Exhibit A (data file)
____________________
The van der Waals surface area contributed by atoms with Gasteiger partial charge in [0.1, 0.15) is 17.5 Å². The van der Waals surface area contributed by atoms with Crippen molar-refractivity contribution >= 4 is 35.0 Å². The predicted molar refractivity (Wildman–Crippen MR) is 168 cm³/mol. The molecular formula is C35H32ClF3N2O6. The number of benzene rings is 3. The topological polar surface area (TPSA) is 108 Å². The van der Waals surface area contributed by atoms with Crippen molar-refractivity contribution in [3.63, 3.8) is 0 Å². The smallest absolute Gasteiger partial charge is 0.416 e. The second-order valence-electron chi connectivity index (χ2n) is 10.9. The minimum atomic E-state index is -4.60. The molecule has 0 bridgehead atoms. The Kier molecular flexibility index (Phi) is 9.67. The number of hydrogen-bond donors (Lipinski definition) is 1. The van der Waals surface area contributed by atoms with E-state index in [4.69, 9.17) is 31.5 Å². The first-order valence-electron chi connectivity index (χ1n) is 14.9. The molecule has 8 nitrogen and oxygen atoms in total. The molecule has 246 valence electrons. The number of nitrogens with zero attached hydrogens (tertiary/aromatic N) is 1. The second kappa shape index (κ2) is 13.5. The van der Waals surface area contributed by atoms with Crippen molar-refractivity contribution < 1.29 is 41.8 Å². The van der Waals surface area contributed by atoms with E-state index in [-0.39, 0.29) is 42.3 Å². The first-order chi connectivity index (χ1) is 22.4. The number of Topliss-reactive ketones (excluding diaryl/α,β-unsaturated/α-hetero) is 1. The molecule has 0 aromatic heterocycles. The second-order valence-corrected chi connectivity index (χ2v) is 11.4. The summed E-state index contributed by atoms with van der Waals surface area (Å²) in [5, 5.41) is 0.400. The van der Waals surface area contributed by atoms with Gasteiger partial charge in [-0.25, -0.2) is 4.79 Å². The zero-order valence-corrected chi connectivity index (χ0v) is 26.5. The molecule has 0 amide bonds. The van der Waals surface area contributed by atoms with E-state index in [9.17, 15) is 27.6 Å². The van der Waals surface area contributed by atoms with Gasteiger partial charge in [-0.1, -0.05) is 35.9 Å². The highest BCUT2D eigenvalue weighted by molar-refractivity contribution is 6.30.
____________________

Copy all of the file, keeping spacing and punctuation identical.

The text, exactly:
The van der Waals surface area contributed by atoms with Gasteiger partial charge in [0.1, 0.15) is 17.5 Å². The van der Waals surface area contributed by atoms with Crippen molar-refractivity contribution >= 4 is 35.0 Å². The predicted molar refractivity (Wildman–Crippen MR) is 168 cm³/mol. The molecular formula is C35H32ClF3N2O6. The number of benzene rings is 3. The topological polar surface area (TPSA) is 108 Å². The van der Waals surface area contributed by atoms with Crippen molar-refractivity contribution in [3.63, 3.8) is 0 Å². The smallest absolute Gasteiger partial charge is 0.416 e. The second-order valence-electron chi connectivity index (χ2n) is 10.9. The minimum atomic E-state index is -4.60. The molecule has 0 bridgehead atoms. The Kier molecular flexibility index (Phi) is 9.67. The number of hydrogen-bond donors (Lipinski definition) is 1. The van der Waals surface area contributed by atoms with E-state index in [4.69, 9.17) is 31.5 Å². The first-order valence-electron chi connectivity index (χ1n) is 14.9. The molecule has 8 nitrogen and oxygen atoms in total. The molecule has 246 valence electrons. The number of nitrogens with zero attached hydrogens (tertiary/aromatic N) is 1. The second kappa shape index (κ2) is 13.5. The van der Waals surface area contributed by atoms with Crippen molar-refractivity contribution < 1.29 is 41.8 Å². The van der Waals surface area contributed by atoms with E-state index in [-0.39, 0.29) is 42.3 Å². The first-order chi connectivity index (χ1) is 22.4. The number of Topliss-reactive ketones (excluding diaryl/α,β-unsaturated/α-hetero) is 1. The molecule has 0 aromatic heterocycles. The second-order valence-corrected chi connectivity index (χ2v) is 11.4. The summed E-state index contributed by atoms with van der Waals surface area (Å²) in [5, 5.41) is 0.400. The van der Waals surface area contributed by atoms with Gasteiger partial charge in [-0.25, -0.2) is 4.79 Å². The zero-order valence-corrected chi connectivity index (χ0v) is 26.5. The molecule has 0 amide bonds. The van der Waals surface area contributed by atoms with E-state index in [9.17, 15) is 27.6 Å². The van der Waals surface area contributed by atoms with Gasteiger partial charge in [-0.1, -0.05) is 35.9 Å². The highest BCUT2D eigenvalue weighted by molar-refractivity contribution is 6.30.